2. add height to the proposed building.
  3. limit the building’s ground floor area available for educational spaces.

SPS consistently prioritizes site area at schools for educational opportunities and programs over private vehicles. Results of a traffic study conducted by Heffron Transportation, Inc., indicates that on street parking space use is below levels considered full capacity, and that there is sufficient available on-street parking to accommodate daily parking. Transportation and parking recommendations for large events are provided within the above-mentioned traffic study.

Seattle Department of Transportation (SDOT), the Seattle School Traffic Safety Committee, and Safe Routes to School support the proposed site plan. Strategic planning decisions that align with their published best practices include:

  • locating the new school entrance near the crosswalks connecting to SW Stevens Street;
  • prioritizing space for education and community over that for private car infrastructure;
  • providing safe and convenient bicycle access; and locating the school bus loading separate from the parent pick-up area.

Recent coordination with SDOT has confirmed the ability to add an accessible loading zone within the right of way along 59th Ave SW.

Through the Transportation Management Plan, SPS will work with SDOT and the Seattle School Traffic Safety Committee and Safe Routes to School to confirm access routes and drop off / pick up protocols with a focus on encouraging walking, biking, and bus (for those eligible) prior to opening the new school.

Q2. How do you plan to accommodate parent parking for a much larger school population?

A. As described in the Transportation Technical Report, the proposed enrollment capacity of 542 students, on-street school-day parking demand may increase by about 45 to 64 vehicles. This accounts for the loss of existing parking on the school site. The increase in school-generated on-street parking demand could be accommodated by unused supply and typical use is estimated to remain between 64% and 73%.

Q3. With all parking within several blocks taken up by Alki staff, where will all the parents park to take their kids into the school? How is a school with no parking welcoming to families?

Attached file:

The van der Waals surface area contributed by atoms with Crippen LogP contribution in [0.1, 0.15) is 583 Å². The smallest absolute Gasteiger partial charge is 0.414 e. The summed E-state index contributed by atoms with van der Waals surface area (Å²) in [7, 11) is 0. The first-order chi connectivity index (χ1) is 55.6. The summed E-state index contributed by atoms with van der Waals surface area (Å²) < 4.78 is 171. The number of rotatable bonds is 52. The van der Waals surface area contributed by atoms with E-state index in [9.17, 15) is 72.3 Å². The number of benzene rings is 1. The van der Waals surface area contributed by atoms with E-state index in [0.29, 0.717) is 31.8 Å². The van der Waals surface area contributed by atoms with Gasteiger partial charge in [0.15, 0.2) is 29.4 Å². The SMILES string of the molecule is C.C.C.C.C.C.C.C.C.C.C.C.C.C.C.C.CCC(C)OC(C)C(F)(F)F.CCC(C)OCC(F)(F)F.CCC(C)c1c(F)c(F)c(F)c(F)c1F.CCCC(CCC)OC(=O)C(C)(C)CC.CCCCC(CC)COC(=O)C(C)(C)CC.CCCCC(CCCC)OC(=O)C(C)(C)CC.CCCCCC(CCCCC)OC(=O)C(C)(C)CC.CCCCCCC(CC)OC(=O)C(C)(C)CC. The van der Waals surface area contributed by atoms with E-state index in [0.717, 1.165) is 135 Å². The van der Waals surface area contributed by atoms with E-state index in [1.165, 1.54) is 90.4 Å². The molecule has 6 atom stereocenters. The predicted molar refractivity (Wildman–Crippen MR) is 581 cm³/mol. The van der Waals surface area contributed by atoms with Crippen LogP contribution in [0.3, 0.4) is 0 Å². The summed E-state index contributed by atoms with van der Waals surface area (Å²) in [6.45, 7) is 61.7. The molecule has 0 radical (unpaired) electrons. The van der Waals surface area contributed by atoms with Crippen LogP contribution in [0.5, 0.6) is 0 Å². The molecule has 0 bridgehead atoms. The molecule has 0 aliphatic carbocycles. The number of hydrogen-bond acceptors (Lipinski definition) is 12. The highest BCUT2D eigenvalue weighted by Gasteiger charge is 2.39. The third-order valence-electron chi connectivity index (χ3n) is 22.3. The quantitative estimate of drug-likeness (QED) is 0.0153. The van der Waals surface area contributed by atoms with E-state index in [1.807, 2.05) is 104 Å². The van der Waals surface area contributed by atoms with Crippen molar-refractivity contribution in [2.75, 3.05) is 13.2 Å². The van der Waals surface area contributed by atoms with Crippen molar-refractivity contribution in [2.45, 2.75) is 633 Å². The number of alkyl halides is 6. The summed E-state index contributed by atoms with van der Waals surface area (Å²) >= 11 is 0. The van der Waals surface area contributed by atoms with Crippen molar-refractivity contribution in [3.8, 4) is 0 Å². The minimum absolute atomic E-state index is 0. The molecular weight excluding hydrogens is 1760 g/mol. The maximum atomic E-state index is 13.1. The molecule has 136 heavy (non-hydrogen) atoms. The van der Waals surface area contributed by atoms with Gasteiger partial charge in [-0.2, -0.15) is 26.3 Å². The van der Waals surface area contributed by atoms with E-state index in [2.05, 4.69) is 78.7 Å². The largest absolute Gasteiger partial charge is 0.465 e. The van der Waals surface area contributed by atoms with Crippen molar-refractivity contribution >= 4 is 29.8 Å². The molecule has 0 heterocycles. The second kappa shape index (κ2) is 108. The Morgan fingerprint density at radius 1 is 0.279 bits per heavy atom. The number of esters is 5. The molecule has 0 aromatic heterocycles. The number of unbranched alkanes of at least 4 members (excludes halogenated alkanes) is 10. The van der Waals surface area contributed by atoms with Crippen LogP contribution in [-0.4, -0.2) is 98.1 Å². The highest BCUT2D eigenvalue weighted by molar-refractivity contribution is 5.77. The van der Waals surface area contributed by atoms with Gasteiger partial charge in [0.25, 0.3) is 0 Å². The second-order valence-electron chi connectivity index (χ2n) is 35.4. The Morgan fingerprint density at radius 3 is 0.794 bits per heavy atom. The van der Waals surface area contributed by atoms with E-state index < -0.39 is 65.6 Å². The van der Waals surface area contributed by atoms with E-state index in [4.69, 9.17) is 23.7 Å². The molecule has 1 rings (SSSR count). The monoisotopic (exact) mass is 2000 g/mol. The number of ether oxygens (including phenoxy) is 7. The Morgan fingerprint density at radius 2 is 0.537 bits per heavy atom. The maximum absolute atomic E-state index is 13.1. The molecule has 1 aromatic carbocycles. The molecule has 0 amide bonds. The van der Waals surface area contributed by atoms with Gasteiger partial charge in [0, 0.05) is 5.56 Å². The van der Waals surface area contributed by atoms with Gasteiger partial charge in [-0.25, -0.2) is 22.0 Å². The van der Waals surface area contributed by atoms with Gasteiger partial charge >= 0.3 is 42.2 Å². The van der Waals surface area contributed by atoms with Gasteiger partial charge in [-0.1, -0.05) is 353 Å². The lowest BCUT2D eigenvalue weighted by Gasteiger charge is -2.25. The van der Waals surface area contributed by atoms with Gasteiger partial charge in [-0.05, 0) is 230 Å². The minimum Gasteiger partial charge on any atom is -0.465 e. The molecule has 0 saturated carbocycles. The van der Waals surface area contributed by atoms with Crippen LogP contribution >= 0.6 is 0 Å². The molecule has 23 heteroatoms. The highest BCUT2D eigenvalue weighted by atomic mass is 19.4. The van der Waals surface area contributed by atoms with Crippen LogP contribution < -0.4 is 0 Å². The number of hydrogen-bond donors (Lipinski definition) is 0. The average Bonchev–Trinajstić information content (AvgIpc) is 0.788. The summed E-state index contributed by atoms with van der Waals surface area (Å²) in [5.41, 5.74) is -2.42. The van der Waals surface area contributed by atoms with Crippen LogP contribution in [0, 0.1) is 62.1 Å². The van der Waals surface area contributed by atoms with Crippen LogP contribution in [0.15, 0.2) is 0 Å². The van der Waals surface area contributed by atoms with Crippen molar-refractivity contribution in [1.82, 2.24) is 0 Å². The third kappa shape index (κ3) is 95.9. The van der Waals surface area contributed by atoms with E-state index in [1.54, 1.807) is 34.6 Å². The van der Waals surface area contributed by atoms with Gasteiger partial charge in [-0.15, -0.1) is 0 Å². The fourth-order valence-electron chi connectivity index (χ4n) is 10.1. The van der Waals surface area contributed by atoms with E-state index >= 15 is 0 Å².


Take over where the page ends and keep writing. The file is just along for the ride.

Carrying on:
A. School drop-off/pick-up operations would continue as they do today–with parents parking along neighborhood streets and walking students to and from the site. As described in the Transportation Technical Report, there are more than 150 unused parking spaces within 800 feet walking distance of the site. SPS and Alki ES will develop a Transportation Management Plan (TMP) to encourage more families to walk, bike, and use school buses instead of driving.

Q4. How do you plan to handle drop off with substantial special education & preschool increase? Will PreK students and their parents, who must walk them in, be expected to park on the street?

A. Through the Transportation Management Plan, SPS will work with Seattle Department of Transportation (SDOT), the Seattle School Traffic Safety Committee, and Safe Routes to School to confirm access routes and drop off / pick up protocols.

Q5. ADA parking proposal seems inadequate for an expanded special needs program. Where do parents and caregivers park?

A. An accessible parking stall will be added at the SW corner of the crosswalks on 59th Ave SW, across from the new main entry. In addition, SPS is in conversation with Parks to share use of the ADA stall located on the east side of the community center.

Q6. Do you have a number of students walking to school vs students being driven and dropped off by parents?

A. We do not have a specific number of students that regularly walk versus being driven. As is common with many Seattle schools, the number of students who walk, ride the bus, ride bicycles, or are driven to and from school by family members varies by day, week and month based on local conditions, eligibility for transportation, and variations in weather.

Many students may use a combination of modes that may differ in the morning and the afternoon. Some students are driven to within a few blocks of the school and then walk. The analysis prepared for the project was based on counts and observations of representative conditions in November 2021. They reflected more students being driven by family members than would be expected in early fall or spring when weather conditions are better. The result is likely a conservative worst case for vehicular traffic generation by the school.